There were reports from family members of your mistreatment in prison. Could you explain briefly what life was like in prison and the abuses you endured.

I was often beaten [by prison authorities] for not admitting my guilt. I also refused to wear prisoner clothing because I didn't consider myself as a criminal. As a result, they often mistreated me by not allowing me to meet with any of my family during the [nearly] six years that I was in prison. Or they would allow other common criminals to be in the same prison cell, so that they would mistreat me by abusing me daily, both physically and mentally.

When I complained about this nothing would happen. As a result, I would often have to go on hunger strikes or fasting to force them to change their policy of mistreating me. I could count over 300 days that I had to resort to this, to protest against their mistreatment.

[EDITOR'S NOTE: The Ministry of Public Security, which is responsible for Vietnam's police and prison system, did not immediately respond to CPJ's request for comment.]

Do you think you were singled out for such abuse in prison and, if so, why?

Yes, of course I was singled out. Some other prisoners were also mistreated, but because they didn't dare to speak up, their mistreatment was not the same as what I received.

The reason why I was singled out is simple: it's because I refused to admit my guilt and refused to wear prisoner clothing and also because I often protested against mistreatment of other prisoners when they were beaten.

Do you think the abuse you suffered qualifies as torture? Will you be seeking medical treatment for trauma-related symptoms?

Yes, the abuse and the inhumane mistreatment that I received while in prison qualifies as torture. I said this even when I was in prison and in the numerous complaint letters that I had sent to prison authorities. But they didn't do anything about it.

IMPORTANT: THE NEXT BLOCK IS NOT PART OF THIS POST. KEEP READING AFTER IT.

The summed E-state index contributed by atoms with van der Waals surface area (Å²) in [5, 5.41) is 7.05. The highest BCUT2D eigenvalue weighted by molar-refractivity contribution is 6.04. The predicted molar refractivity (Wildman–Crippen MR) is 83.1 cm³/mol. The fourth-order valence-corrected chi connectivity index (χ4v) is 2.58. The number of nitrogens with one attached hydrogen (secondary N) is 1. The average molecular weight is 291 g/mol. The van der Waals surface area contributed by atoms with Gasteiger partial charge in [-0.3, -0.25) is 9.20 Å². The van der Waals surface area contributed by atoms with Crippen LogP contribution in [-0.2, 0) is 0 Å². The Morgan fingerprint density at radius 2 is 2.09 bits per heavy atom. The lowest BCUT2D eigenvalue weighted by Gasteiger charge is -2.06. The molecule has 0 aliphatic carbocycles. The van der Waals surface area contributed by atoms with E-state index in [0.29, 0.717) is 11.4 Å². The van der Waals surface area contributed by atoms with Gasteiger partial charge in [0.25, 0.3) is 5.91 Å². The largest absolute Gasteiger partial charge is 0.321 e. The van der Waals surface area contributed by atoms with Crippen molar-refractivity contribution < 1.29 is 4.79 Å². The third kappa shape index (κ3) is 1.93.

When I first arrived in France [receiving medical treatment] was the one thing that I really wanted to do because I feel that I am still not normal yet. Even now, I feel that I can't remember a lot of things and can easily forget. So I hope that soon I will be able to seek medical treatment.

[EDITOR'S NOTE: Vietnam became a signatory to the U.N. Convention Against Torture and Other Cruel, Inhuman or Degrading Treatment or Punishment on November 7, 2013.]

What is your situation now and what are your plans?

Since my arrival in Paris, I have been assisted by many organizations and individuals. In the future, I hope I will be able to continue to advocate for a freer and better Vietnam [and] that I will be a useful member of the Vietnamese community.

Do you have hope that the new U.S. government will push for press freedom improvements in Vietnam?

Yes, I am hopeful that the U.S. government will push for press freedom improvements in Vietnam. But I think that in the end it's really up to our own people, not the U.S. or whatever nation, to press for more freedom.

The nearly 100 million Vietnamese must speak up and fight for our own rights: the right to speak up without fear, the right to assemble, the right to elect our own leaders, which to date have been denied by the illegitimate Communist Party of Vietnam.

In any event, I would like to thank you and the CPJ for giving me this opportunity to talk about my own situation and about Vietnam.

[Translated from the Vietnamese by Hoi Trinh]